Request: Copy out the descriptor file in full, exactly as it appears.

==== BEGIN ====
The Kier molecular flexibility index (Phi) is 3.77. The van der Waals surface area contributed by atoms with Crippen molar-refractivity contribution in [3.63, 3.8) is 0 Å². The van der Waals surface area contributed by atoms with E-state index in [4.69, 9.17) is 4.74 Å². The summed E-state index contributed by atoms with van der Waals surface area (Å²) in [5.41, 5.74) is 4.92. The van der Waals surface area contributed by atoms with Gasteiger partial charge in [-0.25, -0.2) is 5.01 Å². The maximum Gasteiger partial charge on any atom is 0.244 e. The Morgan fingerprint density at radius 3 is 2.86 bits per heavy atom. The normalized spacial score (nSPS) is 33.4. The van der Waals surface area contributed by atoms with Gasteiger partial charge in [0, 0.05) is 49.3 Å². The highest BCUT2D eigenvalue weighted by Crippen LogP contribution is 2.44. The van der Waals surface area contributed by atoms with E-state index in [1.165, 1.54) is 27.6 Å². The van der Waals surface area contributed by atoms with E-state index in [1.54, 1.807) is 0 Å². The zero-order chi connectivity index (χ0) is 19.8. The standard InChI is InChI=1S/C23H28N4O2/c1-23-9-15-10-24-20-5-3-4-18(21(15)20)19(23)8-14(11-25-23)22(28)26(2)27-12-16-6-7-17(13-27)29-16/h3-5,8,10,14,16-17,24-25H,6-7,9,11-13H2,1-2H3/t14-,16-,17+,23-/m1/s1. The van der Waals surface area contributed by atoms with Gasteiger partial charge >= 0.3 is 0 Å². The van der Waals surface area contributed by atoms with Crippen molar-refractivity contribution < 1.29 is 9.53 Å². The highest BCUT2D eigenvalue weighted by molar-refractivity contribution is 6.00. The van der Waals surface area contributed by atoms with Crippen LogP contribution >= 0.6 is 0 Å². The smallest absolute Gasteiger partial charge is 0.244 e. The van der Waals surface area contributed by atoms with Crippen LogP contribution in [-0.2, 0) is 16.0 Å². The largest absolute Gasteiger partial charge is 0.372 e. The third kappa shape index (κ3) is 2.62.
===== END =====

The Kier molecular flexibility index (Phi) is 3.77. The van der Waals surface area contributed by atoms with Crippen molar-refractivity contribution in [3.63, 3.8) is 0 Å². The van der Waals surface area contributed by atoms with E-state index in [4.69, 9.17) is 4.74 Å². The summed E-state index contributed by atoms with van der Waals surface area (Å²) in [5.41, 5.74) is 4.92. The van der Waals surface area contributed by atoms with Gasteiger partial charge in [-0.25, -0.2) is 5.01 Å². The maximum Gasteiger partial charge on any atom is 0.244 e. The Morgan fingerprint density at radius 3 is 2.86 bits per heavy atom. The normalized spacial score (nSPS) is 33.4. The van der Waals surface area contributed by atoms with Gasteiger partial charge in [0, 0.05) is 49.3 Å². The highest BCUT2D eigenvalue weighted by Crippen LogP contribution is 2.44. The van der Waals surface area contributed by atoms with E-state index in [1.165, 1.54) is 27.6 Å². The van der Waals surface area contributed by atoms with E-state index in [1.54, 1.807) is 0 Å². The zero-order chi connectivity index (χ0) is 19.8. The standard InChI is InChI=1S/C23H28N4O2/c1-23-9-15-10-24-20-5-3-4-18(21(15)20)19(23)8-14(11-25-23)22(28)26(2)27-12-16-6-7-17(13-27)29-16/h3-5,8,10,14,16-17,24-25H,6-7,9,11-13H2,1-2H3/t14-,16-,17+,23-/m1/s1. The van der Waals surface area contributed by atoms with Gasteiger partial charge >= 0.3 is 0 Å². The van der Waals surface area contributed by atoms with Crippen molar-refractivity contribution < 1.29 is 9.53 Å². The highest BCUT2D eigenvalue weighted by molar-refractivity contribution is 6.00. The van der Waals surface area contributed by atoms with Crippen LogP contribution >= 0.6 is 0 Å². The smallest absolute Gasteiger partial charge is 0.244 e. The van der Waals surface area contributed by atoms with Crippen LogP contribution in [-0.2, 0) is 16.0 Å². The largest absolute Gasteiger partial charge is 0.372 e. The third kappa shape index (κ3) is 2.62.